With that thought out of the way, what films actually do look like they have the potential to stir some buzz whether in the Oscars or at the Box Office:

  • 127 Hours (Danny Boyle- D; James Franco stars): As with Boyle's other films, it would take an actual viewing to truly understand how the film itself plays out. 127 hours is based on the true story of a man whose extreme outdoor adventuring traps him with his arm caught under a rock for 127 hours. I can't imagine anything more excruciating! After an intial viewing, some audiences were truly shocked by the realism that Franco's performance delievered; but will it be enough to set this one on the top roster?
  • Deathly Hallows Part 1 (David Yates-D; Daniel Radcliffe stars): Now I am not necessarily suggesting that Deathly Hallows 1 will be of any Oscar quality but in looking at the series progression and the fact that they split the film into two full features due to a desire to reflect the adaption perfectly, leads one to think that they are pouring a lot into this one.
  • The Kings Speech (Tom Hooper-D; Colin Firth stars): If you haven't watched the trailer for this one, do yourself a favor and get over to Apple Trailers! In an odd twist, a historical film with a sense of reflected humor on the times it portrays. Geoffery Rush looks to be in top form as well, as does Firth who was nominated last year for "A Single Man".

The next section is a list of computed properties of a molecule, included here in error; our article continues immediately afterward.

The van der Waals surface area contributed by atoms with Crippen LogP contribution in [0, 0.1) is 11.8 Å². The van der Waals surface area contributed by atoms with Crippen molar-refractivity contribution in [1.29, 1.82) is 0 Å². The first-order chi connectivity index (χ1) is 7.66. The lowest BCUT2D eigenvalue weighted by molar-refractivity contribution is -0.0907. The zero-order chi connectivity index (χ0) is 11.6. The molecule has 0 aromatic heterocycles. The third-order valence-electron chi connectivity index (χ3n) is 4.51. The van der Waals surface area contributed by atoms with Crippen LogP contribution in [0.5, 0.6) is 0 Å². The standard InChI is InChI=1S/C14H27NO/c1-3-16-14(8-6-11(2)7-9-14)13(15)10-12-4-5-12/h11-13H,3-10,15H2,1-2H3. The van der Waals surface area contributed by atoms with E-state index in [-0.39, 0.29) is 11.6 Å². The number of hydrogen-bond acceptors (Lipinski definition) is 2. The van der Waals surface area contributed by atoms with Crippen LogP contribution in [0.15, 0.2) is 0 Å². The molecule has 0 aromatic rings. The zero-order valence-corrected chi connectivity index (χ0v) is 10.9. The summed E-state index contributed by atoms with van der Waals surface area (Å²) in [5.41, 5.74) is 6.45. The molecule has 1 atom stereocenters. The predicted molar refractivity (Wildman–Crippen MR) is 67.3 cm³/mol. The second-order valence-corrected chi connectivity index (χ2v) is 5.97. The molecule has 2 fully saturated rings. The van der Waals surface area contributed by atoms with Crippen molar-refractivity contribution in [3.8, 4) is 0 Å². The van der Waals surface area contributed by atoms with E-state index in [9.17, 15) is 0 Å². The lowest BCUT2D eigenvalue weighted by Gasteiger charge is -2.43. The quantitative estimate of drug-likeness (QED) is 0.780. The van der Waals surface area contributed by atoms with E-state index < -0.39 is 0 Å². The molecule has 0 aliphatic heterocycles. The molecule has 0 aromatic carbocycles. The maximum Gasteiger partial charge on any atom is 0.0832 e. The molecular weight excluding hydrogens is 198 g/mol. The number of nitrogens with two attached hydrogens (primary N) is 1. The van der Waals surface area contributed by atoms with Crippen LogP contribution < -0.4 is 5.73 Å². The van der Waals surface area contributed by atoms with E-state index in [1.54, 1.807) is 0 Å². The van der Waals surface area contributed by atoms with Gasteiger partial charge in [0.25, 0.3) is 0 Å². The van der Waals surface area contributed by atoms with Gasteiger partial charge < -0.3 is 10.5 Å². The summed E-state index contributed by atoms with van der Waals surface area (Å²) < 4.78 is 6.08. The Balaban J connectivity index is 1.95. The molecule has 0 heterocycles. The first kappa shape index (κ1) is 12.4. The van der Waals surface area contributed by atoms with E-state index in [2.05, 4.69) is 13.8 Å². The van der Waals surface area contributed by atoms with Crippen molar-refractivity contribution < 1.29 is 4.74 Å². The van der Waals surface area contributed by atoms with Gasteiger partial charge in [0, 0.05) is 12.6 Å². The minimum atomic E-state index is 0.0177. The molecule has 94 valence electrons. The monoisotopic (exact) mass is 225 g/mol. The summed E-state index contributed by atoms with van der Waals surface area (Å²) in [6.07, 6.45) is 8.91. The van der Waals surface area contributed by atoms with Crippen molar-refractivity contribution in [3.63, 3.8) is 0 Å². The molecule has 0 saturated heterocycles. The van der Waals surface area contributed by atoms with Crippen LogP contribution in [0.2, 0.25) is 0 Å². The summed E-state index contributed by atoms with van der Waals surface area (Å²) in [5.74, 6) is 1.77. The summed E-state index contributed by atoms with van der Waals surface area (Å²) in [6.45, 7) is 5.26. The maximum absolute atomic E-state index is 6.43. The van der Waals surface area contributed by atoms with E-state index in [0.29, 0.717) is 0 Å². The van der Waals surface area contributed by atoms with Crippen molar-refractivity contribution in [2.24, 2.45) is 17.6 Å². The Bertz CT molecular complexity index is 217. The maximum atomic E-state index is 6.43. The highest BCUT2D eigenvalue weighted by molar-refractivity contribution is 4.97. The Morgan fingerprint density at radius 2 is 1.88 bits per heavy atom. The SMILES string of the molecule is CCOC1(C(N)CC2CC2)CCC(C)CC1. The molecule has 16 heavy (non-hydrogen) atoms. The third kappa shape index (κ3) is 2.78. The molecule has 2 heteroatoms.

• Black Swan (Daren Aronofsky-D; Natalie Portman stars): Regardless of how I feel about Natalie Portman, I don't like her too much, I must say that she looks perfect in this film. The film feels so mysterious and psychologically congruent, that Aronofsky might see his film go all the way to the top. I felt myself checking if any feathers were poking out of my back at the end of that trailer.
  • The Tourist (Florian Donnersmarck-D; Johnny Depp/Angelina star): In something of a rare twist for Mr. Depp, he is being featured in a film where he plays a regular guy! Who would have thought that would happen again? haha. Regardless, if you look past the poorly edited trailer, and think about the obvious Hitchcockian references, it leads one to wonder if this film (along with The American) aren't a sign of changing times for smart thrillers. Now if I could only get the aftertaste of "Fair Game" or "The Next Three Days" trailers out of my mouth...